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The yield on the benchmark 10-year Treasury note
fell to multiweek lows on Wednesday while the Federal Reserve's latest
meeting minutes revealed members split over the direction of inflation. The yield on the benchmark 10-year Treasury note
fell to 2.824 percent at 2:11 p.m. ET, off a low of 2.808 percent
earlier in the session. That low marked the 10-year yield's lowest level
since July 6. The 30-year Treasury bond yield was in the red at 2.986 percent. Bond yields move inversely to prices.
Minutes from the most recent Federal Open Market
Committee gathering showed members fairly confident that "strong"
economic growth will persistent at least for the months to come.
Officials said it would "likely soon be appropriate to take another step
in removing policy accommodation," an indicator for a looming rate hike that is widely expected by markets. "The topics discussed at
the August FOMC meeting signaled that the Fed has made progress in it's
rate hiking campaign, but it is starting to see some downside risks,"
said Ian Lyngen, head of U.S. rate strategy at BMO Capital Markets. " From Thursday to
Saturday, leading central bankers are gathered in Jackson Hole, Wyoming,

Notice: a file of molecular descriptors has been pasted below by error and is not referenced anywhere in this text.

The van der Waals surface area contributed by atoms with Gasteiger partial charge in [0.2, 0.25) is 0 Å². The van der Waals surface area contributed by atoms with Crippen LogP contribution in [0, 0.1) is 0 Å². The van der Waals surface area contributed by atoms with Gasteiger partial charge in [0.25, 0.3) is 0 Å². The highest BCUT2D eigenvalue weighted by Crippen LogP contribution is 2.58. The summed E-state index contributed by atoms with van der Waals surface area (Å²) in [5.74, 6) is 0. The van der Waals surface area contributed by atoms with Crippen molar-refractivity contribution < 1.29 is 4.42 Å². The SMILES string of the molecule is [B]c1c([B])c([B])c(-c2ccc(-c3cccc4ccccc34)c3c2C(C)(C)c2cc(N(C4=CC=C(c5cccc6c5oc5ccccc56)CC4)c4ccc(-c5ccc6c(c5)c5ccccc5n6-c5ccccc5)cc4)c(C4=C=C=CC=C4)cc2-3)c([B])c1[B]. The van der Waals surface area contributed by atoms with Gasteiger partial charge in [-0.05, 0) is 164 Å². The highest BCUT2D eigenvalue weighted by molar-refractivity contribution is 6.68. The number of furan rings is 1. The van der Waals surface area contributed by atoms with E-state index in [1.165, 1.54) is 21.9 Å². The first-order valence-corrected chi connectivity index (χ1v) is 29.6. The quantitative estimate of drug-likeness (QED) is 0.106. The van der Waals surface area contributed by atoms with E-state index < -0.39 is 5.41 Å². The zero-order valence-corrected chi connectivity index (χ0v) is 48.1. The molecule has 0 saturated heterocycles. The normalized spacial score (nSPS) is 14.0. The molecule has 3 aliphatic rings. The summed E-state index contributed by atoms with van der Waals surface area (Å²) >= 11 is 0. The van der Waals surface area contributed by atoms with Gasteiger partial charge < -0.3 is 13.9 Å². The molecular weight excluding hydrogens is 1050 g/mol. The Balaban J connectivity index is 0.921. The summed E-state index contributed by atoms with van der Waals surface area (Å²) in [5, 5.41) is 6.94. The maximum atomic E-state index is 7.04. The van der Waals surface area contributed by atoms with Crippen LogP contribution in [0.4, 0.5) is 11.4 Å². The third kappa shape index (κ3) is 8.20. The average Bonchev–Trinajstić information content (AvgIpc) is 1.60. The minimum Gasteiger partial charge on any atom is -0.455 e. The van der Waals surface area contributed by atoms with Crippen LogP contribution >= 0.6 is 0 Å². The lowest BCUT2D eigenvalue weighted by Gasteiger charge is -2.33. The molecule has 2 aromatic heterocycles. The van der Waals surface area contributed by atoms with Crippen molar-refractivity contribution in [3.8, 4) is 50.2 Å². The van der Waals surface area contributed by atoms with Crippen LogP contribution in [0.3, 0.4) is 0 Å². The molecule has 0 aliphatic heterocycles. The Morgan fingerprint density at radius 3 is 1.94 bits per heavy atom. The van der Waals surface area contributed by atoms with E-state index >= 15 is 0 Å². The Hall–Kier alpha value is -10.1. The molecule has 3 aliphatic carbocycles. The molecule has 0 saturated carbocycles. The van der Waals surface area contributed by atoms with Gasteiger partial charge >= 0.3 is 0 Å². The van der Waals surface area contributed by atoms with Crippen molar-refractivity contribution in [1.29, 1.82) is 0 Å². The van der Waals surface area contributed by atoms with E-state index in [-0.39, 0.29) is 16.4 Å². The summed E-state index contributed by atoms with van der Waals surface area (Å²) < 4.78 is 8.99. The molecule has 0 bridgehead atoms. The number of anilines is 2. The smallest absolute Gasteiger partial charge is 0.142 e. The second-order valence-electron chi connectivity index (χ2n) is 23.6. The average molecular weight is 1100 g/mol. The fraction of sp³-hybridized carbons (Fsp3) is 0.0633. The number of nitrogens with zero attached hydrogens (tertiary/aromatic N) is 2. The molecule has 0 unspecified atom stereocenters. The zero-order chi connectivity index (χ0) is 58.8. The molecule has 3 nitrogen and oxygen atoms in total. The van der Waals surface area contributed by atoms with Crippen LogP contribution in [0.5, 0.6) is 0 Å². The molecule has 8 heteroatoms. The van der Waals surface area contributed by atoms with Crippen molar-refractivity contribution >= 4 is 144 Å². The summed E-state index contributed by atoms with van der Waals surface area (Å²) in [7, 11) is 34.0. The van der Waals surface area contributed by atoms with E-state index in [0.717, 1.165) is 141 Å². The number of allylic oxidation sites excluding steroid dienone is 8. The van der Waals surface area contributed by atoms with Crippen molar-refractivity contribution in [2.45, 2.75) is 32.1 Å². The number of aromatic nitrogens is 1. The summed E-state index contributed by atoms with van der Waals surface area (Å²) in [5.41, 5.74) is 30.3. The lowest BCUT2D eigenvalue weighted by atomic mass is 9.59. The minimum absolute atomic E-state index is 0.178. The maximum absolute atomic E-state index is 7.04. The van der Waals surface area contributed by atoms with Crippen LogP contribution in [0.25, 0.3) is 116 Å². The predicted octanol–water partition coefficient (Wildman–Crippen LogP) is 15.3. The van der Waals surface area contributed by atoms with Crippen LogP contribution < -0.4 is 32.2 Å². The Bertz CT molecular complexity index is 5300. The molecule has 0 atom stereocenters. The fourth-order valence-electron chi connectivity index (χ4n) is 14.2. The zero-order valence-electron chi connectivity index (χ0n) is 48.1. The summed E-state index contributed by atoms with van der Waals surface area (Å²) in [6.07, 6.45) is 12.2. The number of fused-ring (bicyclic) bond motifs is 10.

to discuss the future of monetary policy and the ever-changing market
structure. Fed Chair Jerome Powell is due to speak to attendees on
Friday. The economic symposium and Fed minutes came amid tension between
the central bank and the U.S. administration. On Monday, President
Donald Trump told Reuters that he would continue to criticize the
Federal Reserve if it persisted with raising interest rates. He added
that the Fed should do "what's good for the country." Trade talks with China are set to kick off in Washington today, with a nine-member delegation from Beijing speaking to U.S. officials in order to find some way of relieving friction
between the two nations. If the meeting goes well, this could lead to a
future meeting between presidents Donald Trump and Xi Jinping. Trump,
however, isn't expecting much progress from the talks.